Yes, it may have been a deliberate attempt to foist ideologies on political parties, but surely it was a way of doing for the polity that which it was not able to do for itself during the period under consideration. It was a revolution of sorts which result produced the annulled election of the nineties which we still romanticize as the best that never was. It was a revolution of sorts in which one of the parties' candidate - Moshood Abiola, a Moslem blind to dictums of ethno-religiosity, which has almost kept Nigeria down forever, chose a fellow Moslem as his running mate.

And the populace loving what they saw through their votes approved. We still romanticize the era because in addition to the home grown novelty that was the style, it also laid the foundation stone for another unique voting innovation named option A4 - a made in Nigeria original open ballot voting method that helped to proclaim the winner right there and then even before the indelible voting ink on the fingers of the voter dried.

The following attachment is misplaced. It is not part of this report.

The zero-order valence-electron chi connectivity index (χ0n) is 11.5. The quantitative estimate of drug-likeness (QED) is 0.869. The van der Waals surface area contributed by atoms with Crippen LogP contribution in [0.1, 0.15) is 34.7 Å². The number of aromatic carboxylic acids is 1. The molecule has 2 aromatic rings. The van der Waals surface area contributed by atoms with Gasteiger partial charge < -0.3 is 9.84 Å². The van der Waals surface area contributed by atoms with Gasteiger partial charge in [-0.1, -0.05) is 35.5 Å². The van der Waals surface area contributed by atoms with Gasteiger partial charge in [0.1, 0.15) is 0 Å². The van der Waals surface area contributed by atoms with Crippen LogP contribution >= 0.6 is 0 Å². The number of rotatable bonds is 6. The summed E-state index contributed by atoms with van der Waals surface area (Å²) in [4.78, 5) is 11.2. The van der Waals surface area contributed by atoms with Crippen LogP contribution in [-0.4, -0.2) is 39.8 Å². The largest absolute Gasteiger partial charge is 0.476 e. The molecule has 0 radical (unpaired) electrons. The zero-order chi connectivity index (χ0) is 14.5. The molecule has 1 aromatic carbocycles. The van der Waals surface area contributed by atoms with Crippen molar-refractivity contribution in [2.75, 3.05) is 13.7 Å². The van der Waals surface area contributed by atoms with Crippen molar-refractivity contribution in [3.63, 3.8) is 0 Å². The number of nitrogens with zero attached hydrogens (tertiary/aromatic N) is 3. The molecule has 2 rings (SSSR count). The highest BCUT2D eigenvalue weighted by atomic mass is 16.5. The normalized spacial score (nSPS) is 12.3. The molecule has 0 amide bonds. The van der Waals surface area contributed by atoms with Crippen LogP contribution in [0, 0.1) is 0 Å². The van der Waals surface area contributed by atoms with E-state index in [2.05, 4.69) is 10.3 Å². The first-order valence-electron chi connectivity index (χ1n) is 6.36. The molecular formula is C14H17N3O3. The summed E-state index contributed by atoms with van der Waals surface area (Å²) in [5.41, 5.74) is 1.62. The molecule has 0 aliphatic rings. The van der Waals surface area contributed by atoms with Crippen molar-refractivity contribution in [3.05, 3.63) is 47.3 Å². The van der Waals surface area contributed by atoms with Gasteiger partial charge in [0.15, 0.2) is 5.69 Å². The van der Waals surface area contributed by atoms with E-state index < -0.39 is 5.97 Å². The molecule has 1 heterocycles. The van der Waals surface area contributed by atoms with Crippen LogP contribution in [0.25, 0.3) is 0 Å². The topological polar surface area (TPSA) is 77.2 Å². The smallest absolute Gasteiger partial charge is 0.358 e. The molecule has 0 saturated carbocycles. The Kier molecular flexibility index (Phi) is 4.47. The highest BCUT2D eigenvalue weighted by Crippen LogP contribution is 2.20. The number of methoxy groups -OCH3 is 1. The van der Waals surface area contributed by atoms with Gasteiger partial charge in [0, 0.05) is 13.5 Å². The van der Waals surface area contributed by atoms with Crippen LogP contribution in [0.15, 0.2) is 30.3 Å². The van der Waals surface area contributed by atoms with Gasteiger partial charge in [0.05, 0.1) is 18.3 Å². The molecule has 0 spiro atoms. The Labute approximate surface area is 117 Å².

Question is, if that era worked and worked well and the election of the time which we praise for being free and fair worked, why have successive administrations not been able to be bold, and make it a blueprint for further elections in the country? Why did the emergent military era that fashioned the constitution of 1999 and the follow up electoral act not lift segments of that document as blue print for future elections?

This now brings us back to the subject of this essay. Recently, a group of south-east politicians eager to reinvent the two-party political wheel in Nigeria and with their eyes set on 2015 came up with a position paper on the need to corral two existing tribal leaning political parties into one. According to reports, the ambition of these politicians and thinkers, is to see to it that the All Progressives Grand Alliance APGA (a south east predominant political party) and the Action Congress of Nigeria ACN (a south west predominant party) merge to form a strong party that would in the years to come, give the ruling party - the Peoples Democratic Party - the PDP – (supposed northern inclined party) a run for its money. If this materializes (I have my doubts), it would automatically set up a new emergent party which already smells as if it has the aura of a progressive and a natural alternative to the PDP which by whatever discernable yardstick, is ultra-conservative.